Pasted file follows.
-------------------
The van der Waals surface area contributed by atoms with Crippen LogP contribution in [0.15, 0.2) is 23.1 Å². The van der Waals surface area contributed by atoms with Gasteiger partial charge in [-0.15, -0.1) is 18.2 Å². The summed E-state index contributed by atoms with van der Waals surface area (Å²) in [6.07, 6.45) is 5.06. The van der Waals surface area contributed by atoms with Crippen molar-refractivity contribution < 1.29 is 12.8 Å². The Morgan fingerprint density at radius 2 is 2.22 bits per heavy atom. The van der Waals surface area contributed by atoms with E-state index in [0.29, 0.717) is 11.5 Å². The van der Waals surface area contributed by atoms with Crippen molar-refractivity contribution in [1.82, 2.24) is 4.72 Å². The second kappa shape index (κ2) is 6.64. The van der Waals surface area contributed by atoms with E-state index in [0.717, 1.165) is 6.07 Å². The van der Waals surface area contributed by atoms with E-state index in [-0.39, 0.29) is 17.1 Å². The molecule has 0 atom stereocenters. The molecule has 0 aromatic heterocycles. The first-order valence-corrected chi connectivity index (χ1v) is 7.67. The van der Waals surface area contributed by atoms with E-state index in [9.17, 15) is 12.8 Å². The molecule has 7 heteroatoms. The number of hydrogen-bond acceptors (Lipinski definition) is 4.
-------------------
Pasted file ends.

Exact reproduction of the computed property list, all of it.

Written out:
The van der Waals surface area contributed by atoms with Crippen LogP contribution in [0.15, 0.2) is 23.1 Å². The van der Waals surface area contributed by atoms with Gasteiger partial charge in [-0.15, -0.1) is 18.2 Å². The summed E-state index contributed by atoms with van der Waals surface area (Å²) in [6.07, 6.45) is 5.06. The van der Waals surface area contributed by atoms with Crippen molar-refractivity contribution < 1.29 is 12.8 Å². The Morgan fingerprint density at radius 2 is 2.22 bits per heavy atom. The van der Waals surface area contributed by atoms with E-state index in [0.29, 0.717) is 11.5 Å². The van der Waals surface area contributed by atoms with Crippen molar-refractivity contribution in [1.82, 2.24) is 4.72 Å². The second kappa shape index (κ2) is 6.64. The van der Waals surface area contributed by atoms with E-state index in [0.717, 1.165) is 6.07 Å². The van der Waals surface area contributed by atoms with E-state index in [-0.39, 0.29) is 17.1 Å². The molecule has 0 atom stereocenters. The molecule has 0 aromatic heterocycles. The first-order valence-corrected chi connectivity index (χ1v) is 7.67. The van der Waals surface area contributed by atoms with E-state index in [9.17, 15) is 12.8 Å². The molecule has 7 heteroatoms. The number of hydrogen-bond acceptors (Lipinski definition) is 4.